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Autism. The workplace. Most people have experience with at least one of these, but there are growing numbers of people who encounter both, either from the employee or the employer side of workplaces. Sometimes autistic employees disclose and request accommodations, but even if they don’t, how can an employer support them?  

Being autistic in the workplace is something that is not discussed nearly enough as it should be, often because employees and employers are not sure what to say or how to say it. Working with students and employees on the autism spectrum has shown me that there are a few key practices that employers can implement that will improve work places and spaces for their autistic employees, as well as other employees with disabilities. While this list is not exhaustive, these few practices provide a great starting point for employers.   

Practice #1: Making the Workplace Welcoming

In an ideal world, all workplaces would be welcoming of every individual employed there. Having an inviting and welcoming workplace is important for more than just general reasons: it is necessary to create feelings of trust and worth in employees with disabilities, including those with autism, and it helps to cultivate professionalism among employees in healthy ways. How does an employer make a workplace welcoming? Superficial elements of decor and refreshments can be nice, but the real ways to improve the welcoming nature of workplace are in the cultivation of communication and respect among employees and members of leadership.  

This involves having an ‘open door’ policy when employees need to discuss aspects of workplace culture, positive or negative. It also involves making sure that all employees have clear expectations for their roles and are provided necessary training for their work as needed. Employees also should be engaged in training on important workplace matters, such as codes of conduct/language, DEI, and Title IX policies, to name a few. On a related note, employers in management should work to ensure that any signs or instances of discrimination or inappropriate behavior are dealt with swiftly and seriously. These actions show employees that the workplace is managed with care and attention to professionalism and respect.  

Practice #2: Being Accommodation-Forward

Building on the first practice, this next practice involves prioritizing formal accommodations in the workplace. Because workplaces are prohibited by law from discriminatory practices, including against people with disabilities, it is important for employers to ensure that their process for requesting accommodations is clear and readily available to all employees, including individuals on the autism spectrum. For autistic employees, part of this clarity involves making sure that HR professionals mention this process during onboarding. Additionally, clear information about the accommodations process must always be made available to the employee in writing, either via hard copy materials or via the company/HR website. Doing these things allow an employee to review the material in and on their own time, without the pressure of having to comprehend all aspects of it and complete it on the spot. This also provides documented information about what is needed to apply for accommodations, such as medical documentation, which someone with autism can have difficulty remembering without a written reminder.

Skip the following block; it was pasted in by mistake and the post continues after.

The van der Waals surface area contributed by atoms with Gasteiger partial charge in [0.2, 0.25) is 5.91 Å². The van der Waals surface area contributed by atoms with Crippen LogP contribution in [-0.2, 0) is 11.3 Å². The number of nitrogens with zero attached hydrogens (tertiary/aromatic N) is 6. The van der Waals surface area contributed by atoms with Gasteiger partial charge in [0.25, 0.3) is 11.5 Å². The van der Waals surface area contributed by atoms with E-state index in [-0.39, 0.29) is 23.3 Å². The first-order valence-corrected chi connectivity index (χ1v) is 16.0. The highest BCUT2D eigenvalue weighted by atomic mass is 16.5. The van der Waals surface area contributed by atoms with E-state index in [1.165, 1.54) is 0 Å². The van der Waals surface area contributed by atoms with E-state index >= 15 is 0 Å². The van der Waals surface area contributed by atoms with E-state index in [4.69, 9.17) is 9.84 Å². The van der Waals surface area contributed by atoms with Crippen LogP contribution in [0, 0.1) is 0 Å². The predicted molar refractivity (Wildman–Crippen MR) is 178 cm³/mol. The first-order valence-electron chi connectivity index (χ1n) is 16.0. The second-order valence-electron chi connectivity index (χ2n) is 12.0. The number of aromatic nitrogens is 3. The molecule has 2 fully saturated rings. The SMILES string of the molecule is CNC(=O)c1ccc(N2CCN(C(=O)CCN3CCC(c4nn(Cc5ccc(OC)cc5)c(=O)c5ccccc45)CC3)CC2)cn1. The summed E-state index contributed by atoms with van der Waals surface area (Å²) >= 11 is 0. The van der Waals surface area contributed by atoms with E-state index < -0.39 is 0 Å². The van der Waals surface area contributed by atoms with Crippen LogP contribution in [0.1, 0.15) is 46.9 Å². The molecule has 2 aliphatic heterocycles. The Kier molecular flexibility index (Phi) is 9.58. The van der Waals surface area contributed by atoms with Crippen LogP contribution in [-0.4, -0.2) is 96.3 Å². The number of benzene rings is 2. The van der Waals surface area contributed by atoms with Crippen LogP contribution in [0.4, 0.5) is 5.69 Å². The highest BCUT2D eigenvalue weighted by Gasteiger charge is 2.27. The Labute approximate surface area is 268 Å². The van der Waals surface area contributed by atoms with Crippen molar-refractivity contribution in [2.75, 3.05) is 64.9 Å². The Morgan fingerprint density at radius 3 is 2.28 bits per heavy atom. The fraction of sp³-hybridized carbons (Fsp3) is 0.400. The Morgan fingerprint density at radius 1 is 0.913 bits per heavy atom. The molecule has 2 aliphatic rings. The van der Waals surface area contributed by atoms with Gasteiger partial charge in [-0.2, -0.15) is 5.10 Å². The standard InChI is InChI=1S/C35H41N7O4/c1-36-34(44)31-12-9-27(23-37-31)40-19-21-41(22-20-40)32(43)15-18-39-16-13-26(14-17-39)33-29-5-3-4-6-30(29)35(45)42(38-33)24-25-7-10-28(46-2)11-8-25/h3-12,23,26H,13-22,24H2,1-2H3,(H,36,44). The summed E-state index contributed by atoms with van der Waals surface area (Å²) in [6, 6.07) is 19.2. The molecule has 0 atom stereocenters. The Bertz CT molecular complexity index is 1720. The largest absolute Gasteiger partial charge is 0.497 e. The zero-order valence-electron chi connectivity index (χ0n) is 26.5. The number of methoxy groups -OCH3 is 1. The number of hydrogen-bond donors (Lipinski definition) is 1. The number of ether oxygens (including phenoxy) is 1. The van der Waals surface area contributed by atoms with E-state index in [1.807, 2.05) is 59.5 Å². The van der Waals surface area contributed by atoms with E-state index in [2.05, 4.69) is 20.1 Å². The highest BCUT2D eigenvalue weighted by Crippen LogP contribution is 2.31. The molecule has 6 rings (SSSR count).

Practice #3: Allow Employees Space for Self

For many employees, there is a lack of understanding about how to implement practices #1 and #2 without going overboard. It may seem obvious, but allowing employees a space for self is a practice that sounds easier than it is done, in many cases. What does it mean? To allow space for self? I like to think of it as allowing employees the space they need not only to do their work but to advocate and speak for themselves if and when they choose to do so. This means not making assumptions about what an employee with autism or another disability may need or be thinking at any given time. It also involves being patient as employees work to communicate their needs in the workplace, as this may be new to them. Similarly, it is critical that employers avoid infantilizing or ‘babying’ employees with autism (or any disability). Not only is this an inappropriate practice, but doing so can minimize an employee’s self-worth and advocacy skills, not only on the job but in general.  

Employees with autism and other disabilities are engaged, intelligent, and ready to get their work done—employers must prioritize improving their work places and spaces so that this can happen.  

Dr. Sarah Young is a seasoned higher education and disability professional with years of experience in both academic and student affairs, where she focuses on increasing accessibility and equity for students through staff and faculty development and improvement of institutional policy and processes. She earned her Doctorate of Education at George Washington University and her Bachelor and Master of Arts degrees in English from Old Dominion University. She was recently appointed as the Director of Disability Support Services at Trinity Washington University, and she teaches English literature and composition as a faculty member at three other colleges as well.